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Battling Testicular Cancer

Though curable, testicular cancer is often ignored by men who have it.



"Those testicles that don't descend seem to be predisposed for testicular cancer later in life," says Uzzo, adding that not every man born with the condition will develop testicular cancer. "It gives us the idea that these testicles are predisposed."


Testicular cancer usually manifests itself as a painless swelling or a mass in the affected testicle. A man also may experience a dull ache or the heavy feeling in the lower stomach, scrotum, or groin area, similar to what Nass experienced. Treatment depends upon whether the disease has migrated to other parts of the body.


"The first thing to do is remove the testicle and then stage the patient with a chest X-ray and CAT scan to see if the cancer has spread," Uzzo says.


To determine if lymph nodes are involved, surgery may be required to remove them. The good news is that tumor cells are very sensitive to chemotherapy and radiation, primarily because they divide and multiply so quickly. That means that nearly all -- even advanced --testicular cancer is curable.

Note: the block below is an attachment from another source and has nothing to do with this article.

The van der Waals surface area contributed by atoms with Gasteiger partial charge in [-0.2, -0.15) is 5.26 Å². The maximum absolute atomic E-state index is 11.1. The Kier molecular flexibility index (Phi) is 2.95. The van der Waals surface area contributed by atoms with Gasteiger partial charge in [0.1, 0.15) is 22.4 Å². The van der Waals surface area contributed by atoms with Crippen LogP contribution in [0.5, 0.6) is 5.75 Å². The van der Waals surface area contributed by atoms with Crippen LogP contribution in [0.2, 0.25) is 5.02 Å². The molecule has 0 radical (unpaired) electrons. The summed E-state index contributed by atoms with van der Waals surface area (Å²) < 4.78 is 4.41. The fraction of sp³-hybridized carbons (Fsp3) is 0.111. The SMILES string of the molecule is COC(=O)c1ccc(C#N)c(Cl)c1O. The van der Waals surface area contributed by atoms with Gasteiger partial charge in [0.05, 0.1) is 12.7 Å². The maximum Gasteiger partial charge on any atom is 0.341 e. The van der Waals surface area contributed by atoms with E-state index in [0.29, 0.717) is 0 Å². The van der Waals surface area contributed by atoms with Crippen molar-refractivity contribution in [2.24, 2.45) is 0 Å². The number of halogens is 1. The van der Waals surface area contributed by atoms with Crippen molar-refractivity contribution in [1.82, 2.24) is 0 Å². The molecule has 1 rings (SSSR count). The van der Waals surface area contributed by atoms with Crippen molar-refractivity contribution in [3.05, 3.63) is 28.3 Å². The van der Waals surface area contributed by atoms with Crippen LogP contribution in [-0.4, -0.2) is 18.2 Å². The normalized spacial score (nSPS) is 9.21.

The ACS reports that the cure rate for disease that is detected early is approaching 100%, and 90% for testicular cancer of all stages (degrees of spread) combined.


"It is one of the most eminently treatable types of cancers we have," Uzzo says.


The case of Lance Armstrong is a good example. In 1996, the world-class cyclist ignored early symptoms, including groin soreness. Before long, however, he was suffering headaches, blurry vision, and coughing up blood. A visit to his doctor revealed that testicular cancer had spread throughout his body, including to his brain. Doctors gave the elite athlete only a 50/50 chance of survival.


Nevertheless, he underwent an aggressive course of treatment: surgery to remove the affected testicle and to debulk tumors in his brain, and chemotherapy. A year later, Armstrong was pronounced cancer free.


Uzzo and others hope celebrity cases will not only alert young men about testicular cancer but also convince them to begin performing self-examination so they are familiar with the size and feeling of their testicles and will be more likely to detect subtle, early changes. But if a study done at the University of Hiddersfield in England and appearing in the September 1999 issue of the European Journal of Cancer Care is any measure, most men still don't know much about the signs, symptoms, or risks of this cancer.


In the study, researchers found that an overwhelming majority of the 203 male undergraduate and postgraduate students (20 to 45 years old) interviewed about testicular cancer either were uninformed or misinformed about the disease. More worrisome to researchers was the fact that only one man in the study group knew how to properly perform a testicular self-exam and actively practiced the procedure.

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